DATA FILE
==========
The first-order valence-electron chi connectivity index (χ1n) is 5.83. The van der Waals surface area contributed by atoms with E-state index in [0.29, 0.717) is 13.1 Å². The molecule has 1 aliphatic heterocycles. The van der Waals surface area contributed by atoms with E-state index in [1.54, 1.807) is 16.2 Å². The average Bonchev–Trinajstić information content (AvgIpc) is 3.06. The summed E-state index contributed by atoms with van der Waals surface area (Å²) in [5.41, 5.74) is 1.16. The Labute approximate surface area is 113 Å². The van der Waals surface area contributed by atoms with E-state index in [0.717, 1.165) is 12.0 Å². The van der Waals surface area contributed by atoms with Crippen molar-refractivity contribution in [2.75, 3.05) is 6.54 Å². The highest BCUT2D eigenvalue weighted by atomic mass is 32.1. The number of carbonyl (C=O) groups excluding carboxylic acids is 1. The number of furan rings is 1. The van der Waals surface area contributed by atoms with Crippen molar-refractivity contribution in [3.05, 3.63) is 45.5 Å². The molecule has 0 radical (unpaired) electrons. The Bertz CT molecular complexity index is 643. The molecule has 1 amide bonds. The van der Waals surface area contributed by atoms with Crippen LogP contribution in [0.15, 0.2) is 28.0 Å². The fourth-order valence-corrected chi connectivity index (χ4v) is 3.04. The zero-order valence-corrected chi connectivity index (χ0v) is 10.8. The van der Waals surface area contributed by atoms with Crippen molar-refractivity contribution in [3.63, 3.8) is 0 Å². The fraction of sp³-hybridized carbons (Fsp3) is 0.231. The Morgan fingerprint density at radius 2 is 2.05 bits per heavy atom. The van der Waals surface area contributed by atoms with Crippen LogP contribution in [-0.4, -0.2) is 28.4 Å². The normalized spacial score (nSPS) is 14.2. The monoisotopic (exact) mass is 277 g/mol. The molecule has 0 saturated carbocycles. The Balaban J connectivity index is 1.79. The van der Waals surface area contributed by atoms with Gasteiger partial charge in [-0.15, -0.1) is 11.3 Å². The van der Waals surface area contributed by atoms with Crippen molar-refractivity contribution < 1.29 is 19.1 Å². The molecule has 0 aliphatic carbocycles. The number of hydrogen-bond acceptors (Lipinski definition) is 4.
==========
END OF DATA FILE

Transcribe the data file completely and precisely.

The first-order valence-electron chi connectivity index (χ1n) is 5.83. The van der Waals surface area contributed by atoms with E-state index in [0.29, 0.717) is 13.1 Å². The molecule has 1 aliphatic heterocycles. The van der Waals surface area contributed by atoms with E-state index in [1.54, 1.807) is 16.2 Å². The average Bonchev–Trinajstić information content (AvgIpc) is 3.06. The summed E-state index contributed by atoms with van der Waals surface area (Å²) in [5.41, 5.74) is 1.16. The Labute approximate surface area is 113 Å². The van der Waals surface area contributed by atoms with E-state index in [0.717, 1.165) is 12.0 Å². The van der Waals surface area contributed by atoms with Crippen molar-refractivity contribution in [2.75, 3.05) is 6.54 Å². The highest BCUT2D eigenvalue weighted by atomic mass is 32.1. The number of carbonyl (C=O) groups excluding carboxylic acids is 1. The number of furan rings is 1. The van der Waals surface area contributed by atoms with Crippen molar-refractivity contribution in [3.05, 3.63) is 45.5 Å². The molecule has 0 radical (unpaired) electrons. The Bertz CT molecular complexity index is 643. The molecule has 1 amide bonds. The van der Waals surface area contributed by atoms with Crippen LogP contribution in [0.15, 0.2) is 28.0 Å². The fourth-order valence-corrected chi connectivity index (χ4v) is 3.04. The zero-order valence-corrected chi connectivity index (χ0v) is 10.8. The van der Waals surface area contributed by atoms with Crippen molar-refractivity contribution in [3.63, 3.8) is 0 Å². The fraction of sp³-hybridized carbons (Fsp3) is 0.231. The Morgan fingerprint density at radius 2 is 2.05 bits per heavy atom. The van der Waals surface area contributed by atoms with Crippen LogP contribution in [-0.4, -0.2) is 28.4 Å². The normalized spacial score (nSPS) is 14.2. The monoisotopic (exact) mass is 277 g/mol. The molecule has 0 saturated carbocycles. The Balaban J connectivity index is 1.79. The van der Waals surface area contributed by atoms with Gasteiger partial charge in [-0.15, -0.1) is 11.3 Å². The van der Waals surface area contributed by atoms with Crippen molar-refractivity contribution < 1.29 is 19.1 Å². The molecule has 0 aliphatic carbocycles. The number of hydrogen-bond acceptors (Lipinski definition) is 4.